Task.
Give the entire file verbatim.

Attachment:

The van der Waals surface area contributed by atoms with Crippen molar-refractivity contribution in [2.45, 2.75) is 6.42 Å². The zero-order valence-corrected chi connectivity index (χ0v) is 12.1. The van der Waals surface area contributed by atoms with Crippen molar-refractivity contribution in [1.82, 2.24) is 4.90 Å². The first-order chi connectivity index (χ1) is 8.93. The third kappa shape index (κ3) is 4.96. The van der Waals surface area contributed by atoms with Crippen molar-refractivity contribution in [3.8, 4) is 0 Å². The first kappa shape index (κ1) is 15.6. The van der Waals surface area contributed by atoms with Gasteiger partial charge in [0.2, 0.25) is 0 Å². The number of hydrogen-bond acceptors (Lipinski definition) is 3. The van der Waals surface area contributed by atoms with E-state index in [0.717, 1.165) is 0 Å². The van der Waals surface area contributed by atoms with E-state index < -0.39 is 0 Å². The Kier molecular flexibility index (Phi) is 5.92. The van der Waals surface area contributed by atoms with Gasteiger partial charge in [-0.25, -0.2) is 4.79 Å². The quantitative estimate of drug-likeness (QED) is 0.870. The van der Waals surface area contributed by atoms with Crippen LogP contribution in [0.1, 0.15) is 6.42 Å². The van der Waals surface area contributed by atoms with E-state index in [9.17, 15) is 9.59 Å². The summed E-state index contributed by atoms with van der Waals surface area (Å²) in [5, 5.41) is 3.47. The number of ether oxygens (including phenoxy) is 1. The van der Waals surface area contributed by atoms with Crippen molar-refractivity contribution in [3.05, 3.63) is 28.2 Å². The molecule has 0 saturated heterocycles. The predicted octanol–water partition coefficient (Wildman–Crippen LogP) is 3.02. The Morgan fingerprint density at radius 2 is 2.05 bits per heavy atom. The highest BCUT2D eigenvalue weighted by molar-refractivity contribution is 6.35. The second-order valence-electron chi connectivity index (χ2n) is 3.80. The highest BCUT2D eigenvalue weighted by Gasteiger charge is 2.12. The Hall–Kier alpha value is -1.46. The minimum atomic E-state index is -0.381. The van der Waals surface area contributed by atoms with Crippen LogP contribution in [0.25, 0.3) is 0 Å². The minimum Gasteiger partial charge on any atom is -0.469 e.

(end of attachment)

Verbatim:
The van der Waals surface area contributed by atoms with Crippen molar-refractivity contribution in [2.45, 2.75) is 6.42 Å². The zero-order valence-corrected chi connectivity index (χ0v) is 12.1. The van der Waals surface area contributed by atoms with Crippen molar-refractivity contribution in [1.82, 2.24) is 4.90 Å². The first-order chi connectivity index (χ1) is 8.93. The third kappa shape index (κ3) is 4.96. The van der Waals surface area contributed by atoms with Crippen molar-refractivity contribution in [3.8, 4) is 0 Å². The first kappa shape index (κ1) is 15.6. The van der Waals surface area contributed by atoms with Gasteiger partial charge in [0.2, 0.25) is 0 Å². The number of hydrogen-bond acceptors (Lipinski definition) is 3. The van der Waals surface area contributed by atoms with E-state index in [0.717, 1.165) is 0 Å². The van der Waals surface area contributed by atoms with E-state index < -0.39 is 0 Å². The Kier molecular flexibility index (Phi) is 5.92. The van der Waals surface area contributed by atoms with Gasteiger partial charge in [-0.25, -0.2) is 4.79 Å². The quantitative estimate of drug-likeness (QED) is 0.870. The van der Waals surface area contributed by atoms with Crippen LogP contribution in [0.1, 0.15) is 6.42 Å². The van der Waals surface area contributed by atoms with E-state index in [9.17, 15) is 9.59 Å². The summed E-state index contributed by atoms with van der Waals surface area (Å²) in [5, 5.41) is 3.47. The number of ether oxygens (including phenoxy) is 1. The van der Waals surface area contributed by atoms with Crippen molar-refractivity contribution in [3.05, 3.63) is 28.2 Å². The molecule has 0 saturated heterocycles. The predicted octanol–water partition coefficient (Wildman–Crippen LogP) is 3.02. The Morgan fingerprint density at radius 2 is 2.05 bits per heavy atom. The highest BCUT2D eigenvalue weighted by molar-refractivity contribution is 6.35. The second-order valence-electron chi connectivity index (χ2n) is 3.80. The highest BCUT2D eigenvalue weighted by Gasteiger charge is 2.12. The Hall–Kier alpha value is -1.46. The minimum atomic E-state index is -0.381. The van der Waals surface area contributed by atoms with Crippen LogP contribution in [0.25, 0.3) is 0 Å². The minimum Gasteiger partial charge on any atom is -0.469 e.